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English Dictionary: ampersand by the DICT Development Group
3 results for ampersand
From WordNet (r) 3.0 (2006) [wn]:
  1. a punctuation mark (&) used to represent conjunction (and)
From Webster's Revised Unabridged Dictionary (1913) [web1913]:
   Ampersand \Am"per*sand\, n. [A corruption of and, per se and, i.
      e., & by itself makes and.]
      A word used to describe the character [?], [?], or &.

From The Free On-line Dictionary of Computing (15Feb98) [foldoc]:
      "&" {ASCII} character 38.
      Common names: {ITU-T}, {INTERCAL}: ampersand; amper; and.
      Rare: address (from {C}); reference (from C++); bitand;
      background (from {sh}); pretzel; amp.
      A common symbol for "and", used as the "address of" operator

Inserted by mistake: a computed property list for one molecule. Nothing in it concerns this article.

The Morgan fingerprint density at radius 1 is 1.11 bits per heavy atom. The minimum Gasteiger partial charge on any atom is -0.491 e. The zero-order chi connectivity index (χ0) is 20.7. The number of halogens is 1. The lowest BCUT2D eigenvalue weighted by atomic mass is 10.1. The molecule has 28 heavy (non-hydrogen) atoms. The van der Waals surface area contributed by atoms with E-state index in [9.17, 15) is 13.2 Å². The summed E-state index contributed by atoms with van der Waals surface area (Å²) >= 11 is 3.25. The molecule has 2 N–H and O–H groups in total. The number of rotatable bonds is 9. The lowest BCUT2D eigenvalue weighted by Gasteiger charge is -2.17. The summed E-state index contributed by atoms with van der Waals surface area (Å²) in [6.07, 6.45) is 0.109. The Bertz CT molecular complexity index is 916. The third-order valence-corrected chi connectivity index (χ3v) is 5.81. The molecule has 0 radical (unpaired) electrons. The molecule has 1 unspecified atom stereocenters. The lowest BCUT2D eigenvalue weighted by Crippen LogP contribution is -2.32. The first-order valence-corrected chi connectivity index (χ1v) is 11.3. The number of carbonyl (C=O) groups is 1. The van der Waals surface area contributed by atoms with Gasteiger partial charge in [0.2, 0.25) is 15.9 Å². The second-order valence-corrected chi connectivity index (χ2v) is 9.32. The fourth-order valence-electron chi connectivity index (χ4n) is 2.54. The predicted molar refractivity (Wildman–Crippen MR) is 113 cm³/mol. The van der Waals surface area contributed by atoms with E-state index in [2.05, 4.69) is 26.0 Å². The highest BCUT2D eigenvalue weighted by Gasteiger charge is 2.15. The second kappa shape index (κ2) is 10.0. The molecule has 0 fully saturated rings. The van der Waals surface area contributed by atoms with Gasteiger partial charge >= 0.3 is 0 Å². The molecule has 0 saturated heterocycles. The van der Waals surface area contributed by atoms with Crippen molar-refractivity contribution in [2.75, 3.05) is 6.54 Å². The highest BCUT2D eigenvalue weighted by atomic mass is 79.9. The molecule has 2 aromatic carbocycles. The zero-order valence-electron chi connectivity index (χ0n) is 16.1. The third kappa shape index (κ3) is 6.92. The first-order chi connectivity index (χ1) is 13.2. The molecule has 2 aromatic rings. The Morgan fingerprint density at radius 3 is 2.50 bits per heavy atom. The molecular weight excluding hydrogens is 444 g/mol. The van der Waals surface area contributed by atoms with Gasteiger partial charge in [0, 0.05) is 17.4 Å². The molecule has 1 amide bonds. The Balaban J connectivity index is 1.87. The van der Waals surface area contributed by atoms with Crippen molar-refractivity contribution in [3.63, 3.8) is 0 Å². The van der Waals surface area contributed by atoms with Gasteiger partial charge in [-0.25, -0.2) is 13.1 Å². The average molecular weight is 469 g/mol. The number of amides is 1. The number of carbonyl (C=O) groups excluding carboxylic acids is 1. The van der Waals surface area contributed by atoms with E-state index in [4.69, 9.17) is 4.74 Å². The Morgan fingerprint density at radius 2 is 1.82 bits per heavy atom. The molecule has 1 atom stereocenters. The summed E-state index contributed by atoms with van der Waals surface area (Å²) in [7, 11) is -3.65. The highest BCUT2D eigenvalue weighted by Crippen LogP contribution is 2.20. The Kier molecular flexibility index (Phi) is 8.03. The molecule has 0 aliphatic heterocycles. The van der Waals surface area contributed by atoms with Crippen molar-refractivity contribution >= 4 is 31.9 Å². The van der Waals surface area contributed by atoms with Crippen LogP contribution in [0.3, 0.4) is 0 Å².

in {C}, the "reference" operator in {C++} and a {bitwise}
      {AND} operator in several programming languages.
      {UNIX} {shells} use the character to indicate that a task
      should be run in the {background}.
      The ampersand is a ligature (combination) of the cursive
      letters "e" and "t", invented in 63 BC by Marcus Tirus [Tiro?]
      as shorthand for the Latin word for "and", "et".
      The word ampersand is a conflation (combination) of "and, per
      se and".   Per se means "by itself", and so the phrase
      translates to "&, standing by itself, means 'and'".   This was
      at the end of the alphabet as it was recited by children in
      old English schools.   The words ran together and were
      associated with "&".   The "ampersand" spelling dates from
      {Take our word for it
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